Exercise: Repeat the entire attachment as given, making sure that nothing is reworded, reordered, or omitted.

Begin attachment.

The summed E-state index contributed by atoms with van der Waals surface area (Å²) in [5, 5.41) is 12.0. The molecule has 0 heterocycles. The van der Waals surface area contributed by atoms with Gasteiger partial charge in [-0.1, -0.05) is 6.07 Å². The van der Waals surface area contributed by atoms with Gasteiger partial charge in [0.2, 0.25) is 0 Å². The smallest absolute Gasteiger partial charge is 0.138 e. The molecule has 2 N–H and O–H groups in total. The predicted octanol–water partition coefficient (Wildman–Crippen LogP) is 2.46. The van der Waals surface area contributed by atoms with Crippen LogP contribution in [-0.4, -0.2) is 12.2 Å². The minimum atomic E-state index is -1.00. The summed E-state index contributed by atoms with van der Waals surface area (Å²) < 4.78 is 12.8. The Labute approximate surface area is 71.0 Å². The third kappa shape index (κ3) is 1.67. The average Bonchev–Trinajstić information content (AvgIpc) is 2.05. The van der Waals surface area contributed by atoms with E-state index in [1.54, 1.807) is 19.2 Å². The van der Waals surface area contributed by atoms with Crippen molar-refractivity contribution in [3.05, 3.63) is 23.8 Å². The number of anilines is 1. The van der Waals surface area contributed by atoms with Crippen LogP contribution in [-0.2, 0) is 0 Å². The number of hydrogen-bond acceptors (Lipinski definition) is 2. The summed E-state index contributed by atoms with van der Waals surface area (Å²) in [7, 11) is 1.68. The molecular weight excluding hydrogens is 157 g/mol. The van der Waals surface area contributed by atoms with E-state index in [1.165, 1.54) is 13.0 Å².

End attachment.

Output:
The summed E-state index contributed by atoms with van der Waals surface area (Å²) in [5, 5.41) is 12.0. The molecule has 0 heterocycles. The van der Waals surface area contributed by atoms with Gasteiger partial charge in [-0.1, -0.05) is 6.07 Å². The van der Waals surface area contributed by atoms with Gasteiger partial charge in [0.2, 0.25) is 0 Å². The smallest absolute Gasteiger partial charge is 0.138 e. The molecule has 2 N–H and O–H groups in total. The predicted octanol–water partition coefficient (Wildman–Crippen LogP) is 2.46. The van der Waals surface area contributed by atoms with Crippen LogP contribution in [-0.4, -0.2) is 12.2 Å². The minimum atomic E-state index is -1.00. The summed E-state index contributed by atoms with van der Waals surface area (Å²) < 4.78 is 12.8. The Labute approximate surface area is 71.0 Å². The third kappa shape index (κ3) is 1.67. The average Bonchev–Trinajstić information content (AvgIpc) is 2.05. The van der Waals surface area contributed by atoms with E-state index in [1.54, 1.807) is 19.2 Å². The van der Waals surface area contributed by atoms with Crippen molar-refractivity contribution in [3.05, 3.63) is 23.8 Å². The number of anilines is 1. The van der Waals surface area contributed by atoms with Crippen LogP contribution in [-0.2, 0) is 0 Å². The number of hydrogen-bond acceptors (Lipinski definition) is 2. The summed E-state index contributed by atoms with van der Waals surface area (Å²) in [7, 11) is 1.68. The molecular weight excluding hydrogens is 157 g/mol. The van der Waals surface area contributed by atoms with E-state index in [1.165, 1.54) is 13.0 Å².